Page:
steerex at mindspring.com
Mon Mar 28 11:27:55 CST 2005
Tim Riker wrote:
> From what I hear, the system I used was not one of the TSB series. I'm
> still interested in trying it out. I don't see binaries online anywhere.
> Can someone point me to them?
Files with the "ABS" extension are compiled files. I don't have the ABS
documentation in front of me but the format is not very complex. You can
download the cross compiler at:
http://oscar.taurus.com/~jeff/2100/emulator/hpasm.c (saves files in ABS
format) and figure out exactly what the format is.
The real trick is getting the file loaded into the HP1000. Depending on
which I/O cards and loader ROMS you have, you can load the data either
serially or in parallel.
When I first started playing with the 1000's I built a Paper Tape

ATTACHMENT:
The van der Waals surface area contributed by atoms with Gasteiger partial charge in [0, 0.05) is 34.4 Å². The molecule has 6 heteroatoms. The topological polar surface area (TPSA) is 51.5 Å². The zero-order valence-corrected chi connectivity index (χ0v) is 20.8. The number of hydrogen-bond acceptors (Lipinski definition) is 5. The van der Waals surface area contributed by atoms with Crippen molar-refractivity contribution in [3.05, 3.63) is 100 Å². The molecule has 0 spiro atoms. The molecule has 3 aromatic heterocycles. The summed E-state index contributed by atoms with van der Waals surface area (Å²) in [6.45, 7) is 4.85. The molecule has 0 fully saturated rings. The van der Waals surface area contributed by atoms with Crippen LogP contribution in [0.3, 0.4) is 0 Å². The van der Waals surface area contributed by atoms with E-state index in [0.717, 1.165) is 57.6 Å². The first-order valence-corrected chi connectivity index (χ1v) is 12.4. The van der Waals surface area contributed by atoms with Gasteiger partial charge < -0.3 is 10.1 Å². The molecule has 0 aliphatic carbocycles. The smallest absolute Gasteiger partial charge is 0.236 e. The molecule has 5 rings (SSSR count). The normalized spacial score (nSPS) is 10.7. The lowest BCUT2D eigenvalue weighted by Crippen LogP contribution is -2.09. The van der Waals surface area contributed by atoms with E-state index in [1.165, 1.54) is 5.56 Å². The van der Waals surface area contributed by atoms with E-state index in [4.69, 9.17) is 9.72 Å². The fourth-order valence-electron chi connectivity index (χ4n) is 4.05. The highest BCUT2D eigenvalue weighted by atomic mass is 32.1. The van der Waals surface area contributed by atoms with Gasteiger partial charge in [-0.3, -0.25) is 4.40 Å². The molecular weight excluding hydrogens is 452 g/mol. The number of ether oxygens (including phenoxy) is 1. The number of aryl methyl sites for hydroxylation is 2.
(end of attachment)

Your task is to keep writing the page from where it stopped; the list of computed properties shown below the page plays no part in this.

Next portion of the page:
Emulator and used it for loading files including HPBASIC. This involved
building a parallel interface between my PC and the 1000. It worked OK
but, I found it was really clumbsy. So, I went the serial route.
To load files serially I wrote a perl script to parse the ABS file and
send it as HEX-ASCII to a serial I/O card in the 1000. Since my 1000
already had a loader ROM for a serial data terminal, I didn't have to to
do anything on the HP1000 side. If you don't have the serial ROM, you
can write a serial I/O routine and toggle it in whenever you want to
load the file.
If you wanna build hardware, go the parallel route. If you wanna build
software, go the serial route. Either way works.
SO... Here's an update on my latest tinkerings with the 1000's. How bout
a HPIB hard drive that can boot a HP1000 and/or a Z80 STD BUS system and
share files between them. That's right, two completely different
computers sharing the same HD. Obviously the binaries can't be shared
but they can use the same file system and share non-binary files.
When completed, I should be able to write a BASIC program on the Z80
system, save it to disk in ASCII format, boot the HP1000 from the same
disk, load and run the program... Hmmm... Now If I just had a GPIB card
for my linux box ;-)
Now that's what I call a DUAL BOOT system!
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